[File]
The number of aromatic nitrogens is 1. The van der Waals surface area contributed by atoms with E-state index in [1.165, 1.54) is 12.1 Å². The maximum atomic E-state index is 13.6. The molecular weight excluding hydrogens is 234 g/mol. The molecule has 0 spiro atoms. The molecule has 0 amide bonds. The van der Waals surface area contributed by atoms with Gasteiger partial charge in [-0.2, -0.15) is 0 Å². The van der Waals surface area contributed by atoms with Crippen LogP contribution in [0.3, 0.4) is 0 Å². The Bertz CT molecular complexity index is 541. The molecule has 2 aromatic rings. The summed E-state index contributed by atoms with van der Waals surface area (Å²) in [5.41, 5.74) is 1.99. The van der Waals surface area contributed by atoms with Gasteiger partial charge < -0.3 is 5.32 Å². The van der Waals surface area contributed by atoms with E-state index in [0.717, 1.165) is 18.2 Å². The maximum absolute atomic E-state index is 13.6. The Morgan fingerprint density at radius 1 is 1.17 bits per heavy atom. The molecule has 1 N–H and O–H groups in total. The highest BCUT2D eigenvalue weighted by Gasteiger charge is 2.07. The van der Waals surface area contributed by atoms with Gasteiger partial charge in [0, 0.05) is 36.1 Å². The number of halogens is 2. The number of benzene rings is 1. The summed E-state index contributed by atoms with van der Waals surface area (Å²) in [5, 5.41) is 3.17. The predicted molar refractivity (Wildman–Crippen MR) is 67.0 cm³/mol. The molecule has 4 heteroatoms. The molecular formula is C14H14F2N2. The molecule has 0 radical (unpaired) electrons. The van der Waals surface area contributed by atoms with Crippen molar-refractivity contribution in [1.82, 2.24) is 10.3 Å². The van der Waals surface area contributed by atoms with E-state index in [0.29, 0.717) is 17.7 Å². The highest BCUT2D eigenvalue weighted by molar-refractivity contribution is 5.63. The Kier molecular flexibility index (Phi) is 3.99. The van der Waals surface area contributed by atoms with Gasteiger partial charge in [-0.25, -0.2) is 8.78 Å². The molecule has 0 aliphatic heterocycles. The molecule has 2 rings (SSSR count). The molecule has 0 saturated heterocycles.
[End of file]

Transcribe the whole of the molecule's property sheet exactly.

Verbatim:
The number of aromatic nitrogens is 1. The van der Waals surface area contributed by atoms with E-state index in [1.165, 1.54) is 12.1 Å². The maximum atomic E-state index is 13.6. The molecular weight excluding hydrogens is 234 g/mol. The molecule has 0 spiro atoms. The molecule has 0 amide bonds. The van der Waals surface area contributed by atoms with Gasteiger partial charge in [-0.2, -0.15) is 0 Å². The van der Waals surface area contributed by atoms with Crippen LogP contribution in [0.3, 0.4) is 0 Å². The Bertz CT molecular complexity index is 541. The molecule has 2 aromatic rings. The summed E-state index contributed by atoms with van der Waals surface area (Å²) in [5.41, 5.74) is 1.99. The van der Waals surface area contributed by atoms with Gasteiger partial charge < -0.3 is 5.32 Å². The van der Waals surface area contributed by atoms with E-state index in [0.717, 1.165) is 18.2 Å². The maximum absolute atomic E-state index is 13.6. The Morgan fingerprint density at radius 1 is 1.17 bits per heavy atom. The molecule has 1 N–H and O–H groups in total. The highest BCUT2D eigenvalue weighted by Gasteiger charge is 2.07. The van der Waals surface area contributed by atoms with Gasteiger partial charge in [0, 0.05) is 36.1 Å². The number of halogens is 2. The number of benzene rings is 1. The summed E-state index contributed by atoms with van der Waals surface area (Å²) in [5, 5.41) is 3.17. The predicted molar refractivity (Wildman–Crippen MR) is 67.0 cm³/mol. The molecule has 4 heteroatoms. The molecular formula is C14H14F2N2. The molecule has 0 radical (unpaired) electrons. The van der Waals surface area contributed by atoms with Crippen molar-refractivity contribution in [1.82, 2.24) is 10.3 Å². The van der Waals surface area contributed by atoms with E-state index in [0.29, 0.717) is 17.7 Å². The highest BCUT2D eigenvalue weighted by molar-refractivity contribution is 5.63. The Kier molecular flexibility index (Phi) is 3.99. The van der Waals surface area contributed by atoms with Gasteiger partial charge in [-0.25, -0.2) is 8.78 Å². The molecule has 0 aliphatic heterocycles. The molecule has 2 rings (SSSR count). The molecule has 0 saturated heterocycles.